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Thursday, January 20, 2022

Massachusetts Road Deaths Highest Since 2009


Massachusetts had more deaths on its roads in 2021 than in any year since 2009.  According to a new report from the Massachusetts Department of Transportation, four hundred and eight people died on Massachusetts road last year, including drivers, passengers, bicyclists, and pedestrians.  This death total is nineteen percent higher than the 2020 total of 343 fatalities.

There are many explanations for this increase in fatalities.  Beginning in April of 2020, there was an increase of reckless driving and speeding which was explained by the Covid-19 pandemic emptying roadways which used to home congested streets.
Read more . . .


Thursday, December 23, 2021

Charlie’s Law Could Strengthen Distracted Drivers Laws in Massachusetts


On October 6, 2021, Charlie Braun was killed when he was struck by a car while riding his bicycle in Northampton, Massachusetts.  The driver that hit and killed Charlie Braun is facing charges of negligent motor vehicle homicide, failing to stop for a stop sign, and FaceTiming while driving.  As a result, there has been a new push to further reduce distracted driving in Massachusetts and it involves strengthening the state's current hands-free driving law and closing an existing loophole regarding broadcasting video content while driving.

The state's hands-free law, which went into effect in February 2020, already prohibits drivers from holding their phones while operating their vehicles, but, in a bit of a loophole, it does not prohibit operates from filming while driving.  More specifically, while the Massachusetts law bans drivers from viewing video displayed on a mobile electronic device, it does not ban drivers from recording or broadcasting video of themselves while driving, using apps like FaceTime or Zoom.
Read more . . .


Wednesday, August 25, 2021

Massachusetts Emergency Vehicle Law


Recently a colleague asked me what the law required when an emergency vehicle is traveling on the same road but in the opposite direction.  He was not sure if he had an obligation to pull over to the right if the emergency vehicle had an unobstructed path forward in its lane of travel.  The law does require drivers in the opposite lane of travel to pull over as far to the right as is safely possible even if the emergency vehicle has a clear path forward in the opposite travel lane.  Failure to do so can lead to a fine, jail time, loss of license, and have a significant repercussions on a possible automobile accident claim.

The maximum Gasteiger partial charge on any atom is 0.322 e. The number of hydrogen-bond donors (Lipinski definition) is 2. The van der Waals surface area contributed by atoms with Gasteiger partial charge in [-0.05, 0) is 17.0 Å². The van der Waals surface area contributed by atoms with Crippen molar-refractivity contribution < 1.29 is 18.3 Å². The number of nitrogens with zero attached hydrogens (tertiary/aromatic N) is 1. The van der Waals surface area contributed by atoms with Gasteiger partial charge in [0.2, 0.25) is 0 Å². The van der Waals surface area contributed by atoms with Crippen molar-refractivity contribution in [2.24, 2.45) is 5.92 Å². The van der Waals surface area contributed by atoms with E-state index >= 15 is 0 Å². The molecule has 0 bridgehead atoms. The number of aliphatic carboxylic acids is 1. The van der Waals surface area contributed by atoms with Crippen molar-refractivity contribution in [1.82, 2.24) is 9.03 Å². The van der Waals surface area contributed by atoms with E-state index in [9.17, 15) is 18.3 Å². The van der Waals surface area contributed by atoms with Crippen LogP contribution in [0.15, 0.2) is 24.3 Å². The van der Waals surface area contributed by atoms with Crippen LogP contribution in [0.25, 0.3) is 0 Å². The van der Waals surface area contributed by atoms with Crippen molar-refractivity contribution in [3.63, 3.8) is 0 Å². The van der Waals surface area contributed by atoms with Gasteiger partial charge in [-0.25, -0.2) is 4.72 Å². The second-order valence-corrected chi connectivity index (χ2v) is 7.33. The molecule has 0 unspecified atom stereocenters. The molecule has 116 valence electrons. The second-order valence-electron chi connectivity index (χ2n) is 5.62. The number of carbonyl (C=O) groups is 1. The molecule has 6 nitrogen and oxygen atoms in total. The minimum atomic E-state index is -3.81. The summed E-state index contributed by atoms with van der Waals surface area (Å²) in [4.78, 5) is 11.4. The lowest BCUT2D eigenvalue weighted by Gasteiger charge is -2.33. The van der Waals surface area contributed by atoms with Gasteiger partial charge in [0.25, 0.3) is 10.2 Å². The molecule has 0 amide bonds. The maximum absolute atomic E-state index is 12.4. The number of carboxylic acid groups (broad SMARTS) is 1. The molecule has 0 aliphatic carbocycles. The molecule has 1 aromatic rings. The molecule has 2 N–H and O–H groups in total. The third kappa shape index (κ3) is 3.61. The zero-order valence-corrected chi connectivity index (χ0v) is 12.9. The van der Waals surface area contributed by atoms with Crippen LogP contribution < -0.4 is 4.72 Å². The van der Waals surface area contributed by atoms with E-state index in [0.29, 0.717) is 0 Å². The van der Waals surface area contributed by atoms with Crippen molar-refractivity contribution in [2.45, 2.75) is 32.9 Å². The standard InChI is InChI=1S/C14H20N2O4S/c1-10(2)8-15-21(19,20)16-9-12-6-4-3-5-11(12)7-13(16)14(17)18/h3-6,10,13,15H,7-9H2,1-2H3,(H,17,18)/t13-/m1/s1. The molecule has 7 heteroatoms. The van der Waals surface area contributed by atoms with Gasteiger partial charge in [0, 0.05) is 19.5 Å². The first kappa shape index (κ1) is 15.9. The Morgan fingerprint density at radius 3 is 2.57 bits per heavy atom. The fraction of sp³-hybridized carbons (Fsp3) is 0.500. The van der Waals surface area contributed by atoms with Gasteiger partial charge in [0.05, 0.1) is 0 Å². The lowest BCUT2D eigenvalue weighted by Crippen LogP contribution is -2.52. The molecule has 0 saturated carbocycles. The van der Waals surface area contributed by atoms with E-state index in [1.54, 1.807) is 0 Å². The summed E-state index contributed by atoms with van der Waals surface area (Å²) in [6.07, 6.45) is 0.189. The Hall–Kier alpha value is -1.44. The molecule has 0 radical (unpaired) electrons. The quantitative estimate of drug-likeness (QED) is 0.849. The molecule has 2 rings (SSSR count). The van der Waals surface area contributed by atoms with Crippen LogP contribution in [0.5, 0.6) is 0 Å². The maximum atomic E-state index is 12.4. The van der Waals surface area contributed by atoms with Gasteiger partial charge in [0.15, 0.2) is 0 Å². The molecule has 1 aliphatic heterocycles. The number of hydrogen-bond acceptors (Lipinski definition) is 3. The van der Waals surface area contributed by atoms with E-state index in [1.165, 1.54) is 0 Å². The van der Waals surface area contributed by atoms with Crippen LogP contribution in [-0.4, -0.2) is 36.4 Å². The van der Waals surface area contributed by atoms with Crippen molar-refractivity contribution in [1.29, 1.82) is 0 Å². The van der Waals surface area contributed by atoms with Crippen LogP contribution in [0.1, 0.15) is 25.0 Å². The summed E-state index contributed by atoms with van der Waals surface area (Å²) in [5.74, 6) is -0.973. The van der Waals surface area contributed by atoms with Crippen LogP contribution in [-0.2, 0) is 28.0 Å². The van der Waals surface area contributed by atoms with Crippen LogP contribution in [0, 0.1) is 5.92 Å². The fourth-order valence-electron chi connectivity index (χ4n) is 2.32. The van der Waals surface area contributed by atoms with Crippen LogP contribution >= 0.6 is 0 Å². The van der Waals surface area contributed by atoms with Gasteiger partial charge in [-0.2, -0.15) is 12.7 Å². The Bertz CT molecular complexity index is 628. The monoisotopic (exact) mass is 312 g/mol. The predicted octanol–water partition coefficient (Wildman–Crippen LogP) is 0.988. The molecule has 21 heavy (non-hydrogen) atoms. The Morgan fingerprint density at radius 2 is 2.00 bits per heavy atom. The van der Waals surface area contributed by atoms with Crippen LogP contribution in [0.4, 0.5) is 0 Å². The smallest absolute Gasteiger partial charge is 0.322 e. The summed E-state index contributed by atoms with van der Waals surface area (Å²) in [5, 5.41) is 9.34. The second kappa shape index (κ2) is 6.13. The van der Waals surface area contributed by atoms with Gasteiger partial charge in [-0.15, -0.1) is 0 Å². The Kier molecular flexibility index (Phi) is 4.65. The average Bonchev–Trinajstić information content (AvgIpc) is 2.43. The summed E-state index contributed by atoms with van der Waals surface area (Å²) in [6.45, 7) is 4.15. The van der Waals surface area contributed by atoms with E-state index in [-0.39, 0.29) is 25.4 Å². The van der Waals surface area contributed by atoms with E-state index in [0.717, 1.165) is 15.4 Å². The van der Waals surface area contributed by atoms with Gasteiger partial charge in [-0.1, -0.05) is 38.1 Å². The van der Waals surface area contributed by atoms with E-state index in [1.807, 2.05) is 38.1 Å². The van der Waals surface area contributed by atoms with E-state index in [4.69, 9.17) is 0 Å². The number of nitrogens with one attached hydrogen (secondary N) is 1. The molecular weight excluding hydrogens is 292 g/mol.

The important law to be aware of is Massachusetts General Law chapter 89 § 7 and §7A.


Read more . . .


Friday, October 23, 2020

COVID-19 Trends in Personal Injury and Employment Law


As hard it is to believe we are over seven months into the COVID-19 pandemic and the legal community is beginning to see some trends with regards to COVID-19 related litigation.  There are two trends in particular that should be noted: the increase in serious automobile accidents and the increase in lawsuits against individual owners and managers of corporations, as opposed to just the corporations themselves.

It has been pretty well established that traffic has decreased significantly since the first wave of shutdowns in March 2020, so it may surprise some that there has been an increase in serious automobile accidents since that time.  In fact, the number of motor vehicle fatalities per miles driven increased by fourteen percent in comparing March 2019 to March 2020 according to a National Safety Council report.  Since March 2020 there have been many serious accidents on the roadways despite a general decrease in the number of drivers.
Read more . . .


Thursday, July 23, 2020

HITECH Medical Records: Post Ciox


Article by Courtney Garrity

                Obtaining one’s medical records has always had a bit of a challenge attached. Whether it means a game of phone tag with a physician’s office, trouble navigating patient portals, or watching the mailbox like a hawk, getting a complete set when necessary can take some work. Under the Health Information Technology and Clinical Health (HITECH) Act, 42 U.S.C.
Read more . . .


Friday, February 28, 2020

Massachusetts General Law c. 90 §13b